Ex Nihilo has an exclusive backstage pass at Rolling Stones concerts, producing Sympathy for the Devil riesling and pinot noir icewines labeled with the band’s red tongue and lips logo. Winery co-owner Jeff Harder – such a Glimmer Twins fan that he named his son Jagger – spent years lobbying the band to become their official winemaker.

“Once he eventually connected with the right people in their organization,” says winery manager Melissa Brown, “their main question was: ‘icewine? What in the hell is that stuff?’’’ Finally the band sampled the tipples and approved, ultimately contracting Ex Nihilo to also oversee production of its Napa Valley Satisfaction merlot. Now available to the band and their entourage at Stones’ gigs, the wines sell for a cool $125 a pop.

A sample of the sweet, amber-hued pinot variety – perhaps it should be renamed Brown Sugar – perks me up before I peruse the abstract artworks on the winery’s black walls and listen to the familiar back catalogue rumbling through the hidden speakers.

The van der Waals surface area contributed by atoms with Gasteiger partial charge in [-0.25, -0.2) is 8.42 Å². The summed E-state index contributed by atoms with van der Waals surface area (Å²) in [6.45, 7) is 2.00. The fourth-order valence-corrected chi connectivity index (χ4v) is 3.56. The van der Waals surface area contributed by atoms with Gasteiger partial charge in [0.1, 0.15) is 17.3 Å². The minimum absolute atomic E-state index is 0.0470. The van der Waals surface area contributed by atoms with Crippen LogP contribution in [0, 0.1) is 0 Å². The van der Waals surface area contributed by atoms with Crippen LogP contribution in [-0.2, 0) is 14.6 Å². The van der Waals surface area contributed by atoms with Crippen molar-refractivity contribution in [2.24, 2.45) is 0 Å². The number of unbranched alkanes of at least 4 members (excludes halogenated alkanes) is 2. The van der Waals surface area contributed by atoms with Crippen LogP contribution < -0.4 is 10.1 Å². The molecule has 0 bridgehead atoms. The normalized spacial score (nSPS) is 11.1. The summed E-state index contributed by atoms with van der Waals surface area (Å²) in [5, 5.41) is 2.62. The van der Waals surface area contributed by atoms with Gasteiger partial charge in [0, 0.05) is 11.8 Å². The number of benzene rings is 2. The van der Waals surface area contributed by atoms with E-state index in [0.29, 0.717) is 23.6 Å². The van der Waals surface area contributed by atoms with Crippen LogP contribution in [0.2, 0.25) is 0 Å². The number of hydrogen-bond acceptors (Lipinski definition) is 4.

“Basically, anyone over 30 comes here for the Stones and their music,” says Brown as she pours a sample for a hulking man in a black leather jacket who looks as if he probably arrived on a large motorcycle. He downs it quickly then growls,” I’ll take two bottles.” Somewhere, not too far away, they’ll be a party tonight. And perhaps a band.

If you go (75 words)

Drinking:
The Vibrant Vine (3240 Pooley Road, Kelowna; www.thevibrantvine.com)
Summerhill Pyramid Winery (4870 Chute Road, Kelowna; www.summerhill.bc.ca)
Ex Nihilo Vineyards (1525 Camp Road, Lake Country; www.exnihilovineyards.com)

Eating:
Line your stomach in Kelowna for some rock and roll drinking at:
Okanagan Street Food restaurant (812 Crowley Avenue; www.okanaganstreetfood.com)
Cabana Bar and Grille (3799 Lakeshore Road; www.cabanagrille.com)

Staying:
Sleep off your winery hangover at these lakeside Kelowna hotels:
Manteo Resort (3762 Lakeshore Road, Kelowna; www.manteo.com)
Hotel Eldorado (500 Cook Road, Kelowna; www.hoteleldoradokelowna.com)

Websurfing:
www.tourismkelowna.com.